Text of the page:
That kind of solution, of course, doesn’t work for the Left. Such a solution redefines education, something the Left has categorized for 150 years as a public good, as the private good it should be. The Left doesn’t like private goods. Its primary project since FDR has been to drain the concept of as much blood as possible, and in industries like education, health care, and retirement it has succeeded. The quality and affordability of the product is atrocious, however, which is why the Left is spent as a political force. The Left will have no more forced legislative achievements like Obamacare, for example, and in future years perhaps the largest fight on the political scene will be how best to roll back that foray into socialized medicine before it breaks the health care system and the public fisc.

But while the Left, as personified by Obama and the Democrats, is out of intellectual gas, the Right, as personified by the Republican Party, is in no better condition. Because before the failure of Obama there was the failure of George W. Bush, who rode into office on the promise to make 20th century Industrial Age politics work for the benefit of conservatives. Bush offered an expansion of Medicare, though tweaked to include some choice and competition, he offered federalization of education through No Child Left Behind, and he attempted nation-building in Iraq and Afghanistan. And along the way he ran up increases in the national debt which before Obama came along were considered scandalous, he allowed congressional earmarks to amass a mountain of pork, he attempted to give amnesty to illegal immigrants (though at the time there was nearly full employment, and as such some possible justification for it as a matter of policy), and he assisted in the never-ending construction of the regulatory state.

Bush’s progenitors still hold sway within the party, but with the public their credibility is exhausted. That’s why even when they’re correct — about ISIS, for example — they find only grudging agreement. And as a matter of domestic policy it’s difficult to achieve consensus for Republican ideas even on the Right. That’s a party that is a spent political force, just as the Progressive Left controlling the Democrat Party is spent.

Moreover, there is little difference, for that 42 percent of the public considering themselves independent, between Bush and Obama. That 42 percent sees little difference between Democrats in Chicago who refuse to let Chick-fil-A open stores or their own citizens carry firearms and Republicans in Virginia who bring legislation to force women to submit to invasive sonograms before having abortions or fight to preserve anti-sodomy laws that can’t be enforced. The independents might have a preference for one team or another on these issues, but what’s important to them is they recognize the game.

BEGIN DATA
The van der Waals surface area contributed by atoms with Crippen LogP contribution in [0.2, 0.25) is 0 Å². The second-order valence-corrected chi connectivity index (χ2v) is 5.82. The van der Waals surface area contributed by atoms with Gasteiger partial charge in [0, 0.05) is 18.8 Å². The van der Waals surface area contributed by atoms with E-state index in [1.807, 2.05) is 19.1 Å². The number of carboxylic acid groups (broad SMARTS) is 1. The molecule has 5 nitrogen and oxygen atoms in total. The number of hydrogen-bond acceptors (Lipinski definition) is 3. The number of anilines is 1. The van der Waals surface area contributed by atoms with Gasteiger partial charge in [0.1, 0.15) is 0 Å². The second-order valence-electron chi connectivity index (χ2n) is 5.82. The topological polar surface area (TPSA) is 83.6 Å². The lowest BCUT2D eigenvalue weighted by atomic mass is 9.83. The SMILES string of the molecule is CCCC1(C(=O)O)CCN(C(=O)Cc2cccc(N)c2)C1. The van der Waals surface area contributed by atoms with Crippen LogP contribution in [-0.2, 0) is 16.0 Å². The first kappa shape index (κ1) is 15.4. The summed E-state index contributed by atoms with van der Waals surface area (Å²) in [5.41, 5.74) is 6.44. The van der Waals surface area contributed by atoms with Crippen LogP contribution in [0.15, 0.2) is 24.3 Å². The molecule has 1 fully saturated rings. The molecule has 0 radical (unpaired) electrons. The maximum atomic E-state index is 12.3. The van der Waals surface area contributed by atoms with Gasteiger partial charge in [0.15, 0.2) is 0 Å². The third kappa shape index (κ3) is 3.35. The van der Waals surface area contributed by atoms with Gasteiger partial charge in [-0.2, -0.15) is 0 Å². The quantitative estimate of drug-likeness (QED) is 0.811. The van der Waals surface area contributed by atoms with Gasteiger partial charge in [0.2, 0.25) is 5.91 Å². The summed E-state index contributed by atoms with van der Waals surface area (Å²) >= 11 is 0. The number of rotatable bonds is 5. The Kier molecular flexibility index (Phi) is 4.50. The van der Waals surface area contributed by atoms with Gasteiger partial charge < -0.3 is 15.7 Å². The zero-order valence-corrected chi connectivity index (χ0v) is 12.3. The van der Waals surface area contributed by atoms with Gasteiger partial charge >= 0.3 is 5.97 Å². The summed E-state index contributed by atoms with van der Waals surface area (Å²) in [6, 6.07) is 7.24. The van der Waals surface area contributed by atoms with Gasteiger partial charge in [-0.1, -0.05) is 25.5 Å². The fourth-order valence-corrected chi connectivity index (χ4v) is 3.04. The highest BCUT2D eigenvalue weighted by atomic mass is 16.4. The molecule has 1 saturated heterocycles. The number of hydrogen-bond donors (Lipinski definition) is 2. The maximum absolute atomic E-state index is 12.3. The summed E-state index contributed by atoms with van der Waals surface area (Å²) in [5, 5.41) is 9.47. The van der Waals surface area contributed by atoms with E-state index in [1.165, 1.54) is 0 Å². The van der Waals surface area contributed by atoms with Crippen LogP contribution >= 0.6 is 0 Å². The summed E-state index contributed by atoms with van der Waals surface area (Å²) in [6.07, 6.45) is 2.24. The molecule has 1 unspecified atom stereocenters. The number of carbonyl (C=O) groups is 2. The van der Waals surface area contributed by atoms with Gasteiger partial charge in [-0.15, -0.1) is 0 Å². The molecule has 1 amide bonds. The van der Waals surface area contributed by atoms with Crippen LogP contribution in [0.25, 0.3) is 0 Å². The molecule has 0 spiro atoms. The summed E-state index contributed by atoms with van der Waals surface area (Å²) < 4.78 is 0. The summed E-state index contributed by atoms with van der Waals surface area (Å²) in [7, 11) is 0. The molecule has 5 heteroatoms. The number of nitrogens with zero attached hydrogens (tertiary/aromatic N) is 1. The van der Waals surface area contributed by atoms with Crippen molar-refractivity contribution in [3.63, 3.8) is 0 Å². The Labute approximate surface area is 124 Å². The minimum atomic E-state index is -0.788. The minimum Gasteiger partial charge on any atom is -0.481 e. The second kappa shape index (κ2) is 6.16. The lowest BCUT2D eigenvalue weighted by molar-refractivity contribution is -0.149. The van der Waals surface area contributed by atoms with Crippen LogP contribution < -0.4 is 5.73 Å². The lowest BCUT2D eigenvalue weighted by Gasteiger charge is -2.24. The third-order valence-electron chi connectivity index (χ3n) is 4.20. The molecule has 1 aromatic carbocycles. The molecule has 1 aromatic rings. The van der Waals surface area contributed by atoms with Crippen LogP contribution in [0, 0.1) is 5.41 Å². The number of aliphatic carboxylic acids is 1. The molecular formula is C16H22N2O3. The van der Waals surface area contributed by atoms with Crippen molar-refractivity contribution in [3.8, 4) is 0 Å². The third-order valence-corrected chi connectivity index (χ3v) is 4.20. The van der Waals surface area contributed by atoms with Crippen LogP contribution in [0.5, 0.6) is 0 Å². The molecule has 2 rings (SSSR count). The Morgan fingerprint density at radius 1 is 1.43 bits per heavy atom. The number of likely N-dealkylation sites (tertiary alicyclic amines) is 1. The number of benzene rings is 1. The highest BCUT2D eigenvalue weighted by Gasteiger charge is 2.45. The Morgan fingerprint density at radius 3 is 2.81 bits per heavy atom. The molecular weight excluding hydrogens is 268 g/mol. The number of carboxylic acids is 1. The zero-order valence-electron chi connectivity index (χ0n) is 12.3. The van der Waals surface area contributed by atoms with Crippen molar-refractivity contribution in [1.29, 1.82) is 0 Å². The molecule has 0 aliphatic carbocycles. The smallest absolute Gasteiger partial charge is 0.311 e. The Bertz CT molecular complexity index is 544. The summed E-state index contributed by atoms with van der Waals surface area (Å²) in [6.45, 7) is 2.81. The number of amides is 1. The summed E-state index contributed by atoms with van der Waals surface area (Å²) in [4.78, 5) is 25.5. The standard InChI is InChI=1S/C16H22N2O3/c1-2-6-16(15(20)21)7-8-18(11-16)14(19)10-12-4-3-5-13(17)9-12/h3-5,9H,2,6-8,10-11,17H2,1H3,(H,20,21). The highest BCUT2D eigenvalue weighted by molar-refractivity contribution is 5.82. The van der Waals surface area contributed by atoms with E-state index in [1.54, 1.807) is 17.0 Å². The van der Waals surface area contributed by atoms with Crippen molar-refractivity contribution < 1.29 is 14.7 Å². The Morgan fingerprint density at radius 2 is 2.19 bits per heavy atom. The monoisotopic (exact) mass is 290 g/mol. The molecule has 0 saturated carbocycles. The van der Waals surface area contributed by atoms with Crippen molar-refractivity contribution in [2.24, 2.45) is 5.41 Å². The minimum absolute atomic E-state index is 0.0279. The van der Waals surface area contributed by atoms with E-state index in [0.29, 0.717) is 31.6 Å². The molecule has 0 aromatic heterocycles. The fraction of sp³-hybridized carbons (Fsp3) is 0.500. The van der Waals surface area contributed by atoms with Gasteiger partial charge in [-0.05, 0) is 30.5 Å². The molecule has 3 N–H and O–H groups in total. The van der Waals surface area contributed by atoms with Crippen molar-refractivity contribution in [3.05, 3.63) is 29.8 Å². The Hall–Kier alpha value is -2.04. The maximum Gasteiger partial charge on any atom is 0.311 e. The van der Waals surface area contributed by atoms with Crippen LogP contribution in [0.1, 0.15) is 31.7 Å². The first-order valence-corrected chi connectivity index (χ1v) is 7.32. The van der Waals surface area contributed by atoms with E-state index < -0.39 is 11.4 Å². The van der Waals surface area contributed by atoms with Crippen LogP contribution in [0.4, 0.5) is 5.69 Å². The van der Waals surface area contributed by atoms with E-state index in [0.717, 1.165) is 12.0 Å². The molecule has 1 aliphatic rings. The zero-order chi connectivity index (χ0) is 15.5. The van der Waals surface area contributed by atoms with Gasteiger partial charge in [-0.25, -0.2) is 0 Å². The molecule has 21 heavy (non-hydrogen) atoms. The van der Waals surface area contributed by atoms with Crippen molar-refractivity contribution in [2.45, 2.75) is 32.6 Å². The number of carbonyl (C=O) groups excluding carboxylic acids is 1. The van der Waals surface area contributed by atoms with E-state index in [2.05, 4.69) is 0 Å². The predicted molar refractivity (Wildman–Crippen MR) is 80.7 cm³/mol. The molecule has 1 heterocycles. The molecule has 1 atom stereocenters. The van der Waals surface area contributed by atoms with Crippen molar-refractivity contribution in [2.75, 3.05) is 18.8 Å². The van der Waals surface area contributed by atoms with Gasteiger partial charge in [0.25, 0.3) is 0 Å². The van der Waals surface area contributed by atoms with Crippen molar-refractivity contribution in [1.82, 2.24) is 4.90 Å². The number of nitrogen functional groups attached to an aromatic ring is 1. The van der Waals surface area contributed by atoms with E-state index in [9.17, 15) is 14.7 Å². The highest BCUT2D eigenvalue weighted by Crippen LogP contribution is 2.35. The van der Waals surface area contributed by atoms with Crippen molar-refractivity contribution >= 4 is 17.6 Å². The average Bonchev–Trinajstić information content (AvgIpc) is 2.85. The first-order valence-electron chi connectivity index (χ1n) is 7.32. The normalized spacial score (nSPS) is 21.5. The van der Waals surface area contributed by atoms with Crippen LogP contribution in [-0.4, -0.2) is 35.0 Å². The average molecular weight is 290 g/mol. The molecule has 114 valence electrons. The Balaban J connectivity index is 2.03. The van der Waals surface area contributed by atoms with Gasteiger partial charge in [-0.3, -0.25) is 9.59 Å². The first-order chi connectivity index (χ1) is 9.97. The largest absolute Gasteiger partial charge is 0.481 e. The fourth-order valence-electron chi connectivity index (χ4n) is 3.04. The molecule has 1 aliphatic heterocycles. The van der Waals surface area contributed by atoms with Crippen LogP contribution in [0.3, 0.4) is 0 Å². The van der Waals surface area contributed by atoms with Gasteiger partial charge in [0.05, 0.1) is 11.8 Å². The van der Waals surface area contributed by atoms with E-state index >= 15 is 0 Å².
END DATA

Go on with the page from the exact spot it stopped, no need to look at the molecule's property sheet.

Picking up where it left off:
And not only don’t they like the game, they hate the players as well. They’re begging for something different. They’re begging for someone who understands Thomas Jefferson’s statement that “he who governs best, governs least.” That’s what polls mean when they show public faith in government lower than ever, it’s what they mean when they show “Big Government” as the single most pressing issue in the country and it’s what they mean when they show the public thinks that government usually does more harm than good.

The party that ultimately emerges from the current political malaise is the one that recognizes that 20th century politics leads nowhere and begins to transform and break down the regulatory and welfare states to allow technology and innovation to change the equation. The public wants new ideas and different approaches. It was willing to be fooled by Obama because his team falsely made such a promise.

The opportunity is there. Who will take it?

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About the Author

Scott McKay is publisher of the Hayride, which offers news and commentary on Louisiana and national politics.